Well, January had a lot happening but none of it for recording here, thank you. Went for a walk round Townhill Loch yesterday, after the washing machine was replaced.  Sometimes a wee walk and some wildlife makes all the difference.  There were loads of birds but mostly they were too fast for the camera operator.

Mallards
Blackheaded gulls, Cormorants and Mallards
Blackheaded gulls, Cormorants and Mallards
Male Goosanders
Path
Townhill Loch
Cormorant on a pole

So long 2018

Despite the obvious, including the most appalling lack of prudent and effective leadership on both sides of the pond, leading to who knows what clusterbourach* in 2019,  we have had some excellent adventures this year.  We have visited places we had never thought to look for previously, as we sought out new horizons, or to be precise, car charging points.   Some, like Coldstream, are a delight, with a beautiful park on the river and a cosy pub with log fires right next door.  (Soft drinks available).   Others may prioritise the functional over the aesthetic, particularly those in multi story car parks, but if they work, and are not already in use, or ICEd***, that’s all that matters, and we can have a blether while we wait. Or not.  Other trips with chums and family have been grand fun, catching up and meeting new folks, and if we happened to go to Africa for the first time then we kept really quiet about it. **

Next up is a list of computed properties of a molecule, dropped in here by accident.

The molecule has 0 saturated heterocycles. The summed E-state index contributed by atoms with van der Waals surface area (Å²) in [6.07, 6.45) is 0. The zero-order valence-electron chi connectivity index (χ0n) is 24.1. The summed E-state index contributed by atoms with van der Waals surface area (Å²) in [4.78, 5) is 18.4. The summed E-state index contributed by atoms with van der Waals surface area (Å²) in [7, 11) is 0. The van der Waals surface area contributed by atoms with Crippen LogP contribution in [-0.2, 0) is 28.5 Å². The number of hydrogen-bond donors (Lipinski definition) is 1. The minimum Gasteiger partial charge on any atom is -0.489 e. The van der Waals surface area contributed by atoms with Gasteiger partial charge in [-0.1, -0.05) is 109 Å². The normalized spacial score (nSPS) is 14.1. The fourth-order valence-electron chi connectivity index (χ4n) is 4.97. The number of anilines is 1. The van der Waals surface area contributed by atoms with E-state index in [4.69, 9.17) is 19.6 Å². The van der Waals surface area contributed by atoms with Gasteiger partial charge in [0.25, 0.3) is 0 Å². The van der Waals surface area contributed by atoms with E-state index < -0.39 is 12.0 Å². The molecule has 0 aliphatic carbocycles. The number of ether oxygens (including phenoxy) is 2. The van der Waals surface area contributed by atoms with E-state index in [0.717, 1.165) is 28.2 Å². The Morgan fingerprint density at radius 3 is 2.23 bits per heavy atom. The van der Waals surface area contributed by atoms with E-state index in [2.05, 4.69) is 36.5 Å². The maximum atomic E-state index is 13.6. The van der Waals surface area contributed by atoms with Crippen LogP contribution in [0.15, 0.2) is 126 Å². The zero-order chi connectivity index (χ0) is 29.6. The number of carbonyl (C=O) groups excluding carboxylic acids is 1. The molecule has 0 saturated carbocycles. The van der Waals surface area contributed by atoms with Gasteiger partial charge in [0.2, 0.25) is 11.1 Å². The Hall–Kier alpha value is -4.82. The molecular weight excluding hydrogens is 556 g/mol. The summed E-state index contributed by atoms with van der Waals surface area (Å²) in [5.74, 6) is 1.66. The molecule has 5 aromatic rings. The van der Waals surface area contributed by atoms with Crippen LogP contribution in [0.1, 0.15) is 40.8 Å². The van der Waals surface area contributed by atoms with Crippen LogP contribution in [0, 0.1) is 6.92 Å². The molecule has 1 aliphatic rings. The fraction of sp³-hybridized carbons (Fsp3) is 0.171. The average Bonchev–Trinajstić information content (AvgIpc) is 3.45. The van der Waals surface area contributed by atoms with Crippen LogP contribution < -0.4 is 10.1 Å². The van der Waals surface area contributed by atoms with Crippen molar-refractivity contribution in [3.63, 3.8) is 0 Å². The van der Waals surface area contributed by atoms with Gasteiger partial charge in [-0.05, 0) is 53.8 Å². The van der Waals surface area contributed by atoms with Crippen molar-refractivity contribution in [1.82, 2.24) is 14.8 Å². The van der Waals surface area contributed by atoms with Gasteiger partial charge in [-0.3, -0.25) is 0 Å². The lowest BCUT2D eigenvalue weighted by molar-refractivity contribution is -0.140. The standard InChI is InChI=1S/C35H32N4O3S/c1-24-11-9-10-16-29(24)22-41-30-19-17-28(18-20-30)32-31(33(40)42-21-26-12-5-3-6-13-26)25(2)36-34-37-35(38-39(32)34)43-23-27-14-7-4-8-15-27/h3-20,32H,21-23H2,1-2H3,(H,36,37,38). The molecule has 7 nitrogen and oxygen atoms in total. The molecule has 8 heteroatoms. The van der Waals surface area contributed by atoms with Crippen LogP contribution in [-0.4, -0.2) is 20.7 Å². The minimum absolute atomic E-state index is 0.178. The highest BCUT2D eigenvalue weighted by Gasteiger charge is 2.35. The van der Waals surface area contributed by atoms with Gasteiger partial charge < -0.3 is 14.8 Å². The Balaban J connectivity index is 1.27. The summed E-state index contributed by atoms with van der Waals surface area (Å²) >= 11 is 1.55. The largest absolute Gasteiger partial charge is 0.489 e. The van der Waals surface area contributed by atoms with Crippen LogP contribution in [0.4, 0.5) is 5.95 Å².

Yesterday my school chums and I ate loads of food then went for a walk.  That’s a good way to end a year.

Aberdour 1
Aberdour 2

 

 

 

 

 

 

 

 

 

 

 

 

*my politics are a mystery, especially to me, but the National reported this, so it gets the credit.   A bourach is a mess, clusterbourach references a much ruder term coined, I think, by the American army.

**that is so far from the truth.

***parking space for EV^ taken up by car using fossil fuel, or Internal Combustion Engine.

^Electric vehicle.  It’s a whole new world.

Land o’ the Peh

To Dundee, thence to meet up with Philip and Jacqui,  and to assess at first hand the V&A museum which opened its doors recently, after the usual amount of controversy associated with any groundbreaking arts-led enterprise.